Undergraduate Honors Theses

Thesis Defended

Spring 2015

Document Type


Type of Thesis

Departmental Honors


Molecular, Cellular, & Developmental Biology

First Advisor

Robert Garcea MD

Second Advisor

Christy Fillman PhD

Third Advisor

Dylan Taatjes PhD

Fourth Advisor

James Goodrich PhD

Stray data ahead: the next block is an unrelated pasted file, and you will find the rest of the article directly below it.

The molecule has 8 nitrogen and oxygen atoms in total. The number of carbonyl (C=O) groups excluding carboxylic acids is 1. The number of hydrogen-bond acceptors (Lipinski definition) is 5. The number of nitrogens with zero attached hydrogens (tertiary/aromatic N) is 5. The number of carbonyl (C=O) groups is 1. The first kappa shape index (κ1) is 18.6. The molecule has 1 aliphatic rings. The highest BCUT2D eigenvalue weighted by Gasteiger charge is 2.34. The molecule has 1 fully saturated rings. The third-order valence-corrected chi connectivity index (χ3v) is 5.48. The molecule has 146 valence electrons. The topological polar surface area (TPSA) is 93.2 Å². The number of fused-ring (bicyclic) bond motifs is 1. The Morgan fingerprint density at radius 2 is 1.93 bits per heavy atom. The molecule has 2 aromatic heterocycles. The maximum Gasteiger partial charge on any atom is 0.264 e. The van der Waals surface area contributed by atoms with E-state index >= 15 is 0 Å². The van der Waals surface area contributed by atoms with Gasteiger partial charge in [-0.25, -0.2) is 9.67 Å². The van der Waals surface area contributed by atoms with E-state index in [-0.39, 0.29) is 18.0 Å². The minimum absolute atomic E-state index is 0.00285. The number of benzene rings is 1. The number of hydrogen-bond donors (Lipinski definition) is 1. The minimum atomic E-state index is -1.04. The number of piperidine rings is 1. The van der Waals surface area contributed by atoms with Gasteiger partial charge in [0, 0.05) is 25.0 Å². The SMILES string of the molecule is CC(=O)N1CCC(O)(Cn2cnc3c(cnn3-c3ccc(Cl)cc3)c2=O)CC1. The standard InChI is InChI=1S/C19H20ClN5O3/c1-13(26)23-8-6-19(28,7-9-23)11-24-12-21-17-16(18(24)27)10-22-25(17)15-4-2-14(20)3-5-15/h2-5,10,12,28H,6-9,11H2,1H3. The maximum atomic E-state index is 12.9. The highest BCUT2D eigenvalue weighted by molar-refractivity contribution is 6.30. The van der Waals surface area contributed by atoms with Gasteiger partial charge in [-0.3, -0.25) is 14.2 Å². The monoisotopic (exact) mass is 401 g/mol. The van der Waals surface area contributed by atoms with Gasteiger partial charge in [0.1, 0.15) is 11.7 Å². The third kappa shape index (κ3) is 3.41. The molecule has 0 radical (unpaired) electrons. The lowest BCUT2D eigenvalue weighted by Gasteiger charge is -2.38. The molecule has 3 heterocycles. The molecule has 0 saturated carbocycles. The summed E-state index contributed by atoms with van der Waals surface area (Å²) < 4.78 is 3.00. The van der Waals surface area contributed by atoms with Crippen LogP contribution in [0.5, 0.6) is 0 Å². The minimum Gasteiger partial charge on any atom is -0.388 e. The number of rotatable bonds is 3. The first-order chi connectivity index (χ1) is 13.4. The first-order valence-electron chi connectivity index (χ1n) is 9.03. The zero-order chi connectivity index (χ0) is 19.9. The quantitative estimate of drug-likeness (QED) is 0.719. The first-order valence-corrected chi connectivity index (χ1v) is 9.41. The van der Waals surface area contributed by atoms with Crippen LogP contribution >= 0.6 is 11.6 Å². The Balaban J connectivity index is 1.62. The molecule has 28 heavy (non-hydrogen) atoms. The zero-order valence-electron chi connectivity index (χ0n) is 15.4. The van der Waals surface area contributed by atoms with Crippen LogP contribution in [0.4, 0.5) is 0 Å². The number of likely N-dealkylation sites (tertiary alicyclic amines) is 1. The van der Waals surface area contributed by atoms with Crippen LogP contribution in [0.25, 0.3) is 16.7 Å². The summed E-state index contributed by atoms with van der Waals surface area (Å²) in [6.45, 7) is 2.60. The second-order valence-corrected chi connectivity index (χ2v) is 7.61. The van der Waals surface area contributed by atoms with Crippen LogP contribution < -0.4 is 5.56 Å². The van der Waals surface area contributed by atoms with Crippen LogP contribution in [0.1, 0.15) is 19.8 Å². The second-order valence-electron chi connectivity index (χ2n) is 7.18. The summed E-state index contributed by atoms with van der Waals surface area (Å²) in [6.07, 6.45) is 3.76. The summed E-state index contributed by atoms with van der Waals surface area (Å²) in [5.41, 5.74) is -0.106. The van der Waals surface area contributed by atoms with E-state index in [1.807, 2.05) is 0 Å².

Polyomaviruses (PyV) efficiently replicate by disrupting host cell signaling pathways. Disruption of the cell cycle is implicated in nearly all tumor formation. Studies of cellular transformation by primate PyV, SV40, and mouse polyomavirus (MPyV) have led to numerous findings concerning tumor suppressor proteins and cell cycle regulation pathways (Das D. and Imperiale 2009, Dahl et. al. 2005). Expression of PyV T Antigens (TAg) modifies signaling pathways and cell cycle checkpoints to the virus’ advantage. Expected modifications include inhibiting checkpoint proteins between G1 and S phases as well as promoting kinases with downstream signaling effects that result in progression to S phase (Fanning et. al. 2009). Unlike in SV40 (Zhao et. al. 2008), the MRN complex has not been found to decrease during infection with MPyV. The presence of mTAg alone has been shown to alter the downstream effects of Akt and TOR pathways in order to initiate cell proliferation and push the cell into S phase, aiding viral replication (Summers et. al. 1998 and Meili et. al. 1998). Presented here is evidence of mTAg activating Akt and TOR in the context of a full MPyV infection. p70 S6 Kinase was also observed to increase levels of activation during MPyV infection. The cell cycle checkpoint regulator p27 was found to be suppressed during MPyV infection, allowing the cell to progress to the S phase. MPyV mTAg is necessary, in tandem with LTAg to alter cell cycle signaling that allows vDNA replication to proceed efficiently.